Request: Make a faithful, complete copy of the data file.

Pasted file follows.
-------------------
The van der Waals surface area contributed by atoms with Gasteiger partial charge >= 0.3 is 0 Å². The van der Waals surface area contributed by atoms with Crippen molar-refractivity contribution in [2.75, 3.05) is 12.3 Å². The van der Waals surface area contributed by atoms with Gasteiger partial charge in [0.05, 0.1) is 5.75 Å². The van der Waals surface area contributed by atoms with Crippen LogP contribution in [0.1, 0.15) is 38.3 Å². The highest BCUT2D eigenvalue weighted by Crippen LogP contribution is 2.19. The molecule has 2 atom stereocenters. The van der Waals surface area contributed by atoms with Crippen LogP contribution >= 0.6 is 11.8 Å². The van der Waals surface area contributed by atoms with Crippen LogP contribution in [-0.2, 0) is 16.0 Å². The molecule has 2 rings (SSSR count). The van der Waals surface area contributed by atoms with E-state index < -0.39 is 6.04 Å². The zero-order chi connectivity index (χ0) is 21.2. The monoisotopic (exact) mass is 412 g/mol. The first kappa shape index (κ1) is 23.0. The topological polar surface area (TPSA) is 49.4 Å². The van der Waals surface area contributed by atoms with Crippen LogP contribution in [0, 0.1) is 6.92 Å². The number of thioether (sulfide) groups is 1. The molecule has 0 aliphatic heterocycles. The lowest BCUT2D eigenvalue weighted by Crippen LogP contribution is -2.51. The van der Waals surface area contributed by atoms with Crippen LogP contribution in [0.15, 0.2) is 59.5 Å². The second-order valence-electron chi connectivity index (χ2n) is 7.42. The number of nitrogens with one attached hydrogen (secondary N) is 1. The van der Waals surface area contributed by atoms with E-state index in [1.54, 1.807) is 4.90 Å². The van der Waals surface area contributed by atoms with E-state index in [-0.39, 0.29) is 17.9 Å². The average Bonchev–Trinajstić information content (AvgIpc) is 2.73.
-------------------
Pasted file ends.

The van der Waals surface area contributed by atoms with Gasteiger partial charge >= 0.3 is 0 Å². The van der Waals surface area contributed by atoms with Crippen molar-refractivity contribution in [2.75, 3.05) is 12.3 Å². The van der Waals surface area contributed by atoms with Gasteiger partial charge in [0.05, 0.1) is 5.75 Å². The van der Waals surface area contributed by atoms with Crippen LogP contribution in [0.1, 0.15) is 38.3 Å². The highest BCUT2D eigenvalue weighted by Crippen LogP contribution is 2.19. The molecule has 2 atom stereocenters. The van der Waals surface area contributed by atoms with Crippen LogP contribution >= 0.6 is 11.8 Å². The van der Waals surface area contributed by atoms with Crippen LogP contribution in [-0.2, 0) is 16.0 Å². The molecule has 2 rings (SSSR count). The van der Waals surface area contributed by atoms with E-state index < -0.39 is 6.04 Å². The zero-order chi connectivity index (χ0) is 21.2. The monoisotopic (exact) mass is 412 g/mol. The first kappa shape index (κ1) is 23.0. The topological polar surface area (TPSA) is 49.4 Å². The van der Waals surface area contributed by atoms with Crippen LogP contribution in [0, 0.1) is 6.92 Å². The number of thioether (sulfide) groups is 1. The molecule has 0 aliphatic heterocycles. The lowest BCUT2D eigenvalue weighted by Crippen LogP contribution is -2.51. The van der Waals surface area contributed by atoms with Crippen LogP contribution in [0.15, 0.2) is 59.5 Å². The second-order valence-electron chi connectivity index (χ2n) is 7.42. The number of nitrogens with one attached hydrogen (secondary N) is 1. The van der Waals surface area contributed by atoms with E-state index in [1.54, 1.807) is 4.90 Å². The van der Waals surface area contributed by atoms with E-state index in [-0.39, 0.29) is 17.9 Å². The average Bonchev–Trinajstić information content (AvgIpc) is 2.73.